Well. It happened again. At such times that tragedy touches a community that one of our own belongs to–a community that is a source of both strength and vulnerability–we make the following choice. Sometimes people who are grieving need to laugh. And sometimes they need to write about their feelings. So here’s the comic. Enjoy with our blessings. And yes, the comic is about procrastination and we published it a day late. Ha, ha. Right below it will be our usual description for people who have trouble seeing the image. And then after that we’ll talk for a moment about art and trauma.
Big Cat, Little Cat
Three identical photos sit side by side. In each, two cats sit encushioned upon a sofa: a large orange with darker orange stripes who takes up about half of each frame, and a small grey with darker grey stripes who takes up less than a quarter of each frame. The large orange smiles peacefully down on the small grey. As if a life that could furnish the large orange with such a friend could furnish nothing finer, and need not trouble itself to try. The small grey looks off into the distance, however, as if rehearsing some old grievance, oblivious in his rage at the injustice of all life, to the tranquility emanating from his companion just a few short inches away.
Big Cat: Oh, crap! The new comic was due today! Wait, let me see if I wrote it already.
Little Cat: Why would you have written it and then forgotten?
Big Cat: I don’t know, but sometimes past-me has my back.
Little Cat: Oh. I wish I had that. Past me is a dick.
Little Cat: Which doesn’t make sense, because present-me is awesome!
Art and Trauma
Erika contributed several key ideas to what follows.
So much of what we’ve seen on the internet in the wake of yet another mass-shooting at yet another LGBTQ+ hangout-spot follows this pattern: people are not only responding to this trauma, but also remembering previous traumas. The obviously being the shooting at the Pulse nightclub in Orlando several years ago. Or the dozens of people arrested in Idaho just this year who were conspiring to turn a Pride celebration into a riot. But people have their private traumas, as well. We feel helpless when someone attacks or bullies us. We also feel helpless when we read of a mass-shooting like this. It’s hard not to draw parallels between the two.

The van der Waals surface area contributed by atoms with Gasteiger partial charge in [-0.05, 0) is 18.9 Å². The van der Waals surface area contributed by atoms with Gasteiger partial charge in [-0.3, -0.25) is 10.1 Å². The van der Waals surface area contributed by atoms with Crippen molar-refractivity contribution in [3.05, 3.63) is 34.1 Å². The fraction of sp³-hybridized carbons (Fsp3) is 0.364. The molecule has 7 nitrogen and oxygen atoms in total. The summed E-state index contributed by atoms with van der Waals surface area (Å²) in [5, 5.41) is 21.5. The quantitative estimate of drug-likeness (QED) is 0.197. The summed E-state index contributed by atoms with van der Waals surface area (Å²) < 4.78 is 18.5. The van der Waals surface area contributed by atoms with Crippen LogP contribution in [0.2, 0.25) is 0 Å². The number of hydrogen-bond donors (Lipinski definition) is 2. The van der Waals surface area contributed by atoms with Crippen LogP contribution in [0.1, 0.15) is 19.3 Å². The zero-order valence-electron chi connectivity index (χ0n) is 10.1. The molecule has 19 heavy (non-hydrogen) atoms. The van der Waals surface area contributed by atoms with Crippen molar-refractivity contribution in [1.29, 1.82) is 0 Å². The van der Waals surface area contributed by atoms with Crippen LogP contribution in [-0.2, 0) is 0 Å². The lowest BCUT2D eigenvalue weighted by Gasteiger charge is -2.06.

This mass shooting is just another piece of evidence on an increasingly tall and teetering pile. It says: you are not our legislative priority. We don’t have to bow to your pressure the way we do to that of the gun lobby. Or the religious lobby.
It’s more salt in the wound. It’s a reminder that HR departments serve to silence queer voices and hush-up workplace harassment/violence against queer people rather than taking the side of justice. That police and government have historically been, and in many places still are, against the queer community and not in favor of them. And it’s a cherry-on-top to what has already been a difficult year for LGBTQ+ people–between the overturn of Roe v. Wade, the “Don’t Say Gay” legislation, and more besides.
Is the outrage of queer people, coupled by the outrage of their allies, so easy to ignore? If so, how can we change that? When we talk about art and trauma, we’re talking about two things: surviving trauma and defeating it.
Art for Change
Writing (like other forms of art) can perform two important functions in healing after a crisis like this. One function is that it can provide relief to overwrought nerves. The sweet lie that Athena is watching over Odysseus or Eru Iluvatar is watching over Frodo Baggins can be enough to unclench taut nerves in moments of turmoil. And reading about the beautiful queer relationships in books like Black Leopard Red Wolf and Call me by your Name can remind us of what we’re fighting for.
Writing can also be a way through, or a way out of, a moment of crisis. Writing helps us order our ideas to make our arguments stronger and more implacable. It helps us craft a list of demands worth listening to. And it helps us communicate our outrage in ways that help that outrage become collective. That help the call for change become collective. With the goal, cynical though it may be, of making the queer voices shout louder and stronger than the gun lobby, the religious lobby, and the ever-insidious business-as-usual lobby.
Art and trauma is a big, complicated topic. Hopefully this piece gives you a few ideas.
Art and Trauma… and Editors
If you have a response to the mass shooting in Colorado–or if you have a response to another news item that you feel is being badly or inadequately covered in the mainstream, please reach out to us. Let us help you hone your message. And, if you need one, let us provide you with a forum in which to express your thoughts. There is a real connection between art and trauma. We (and other like-minded organizations) can help you heal and we can help you make your voice heard.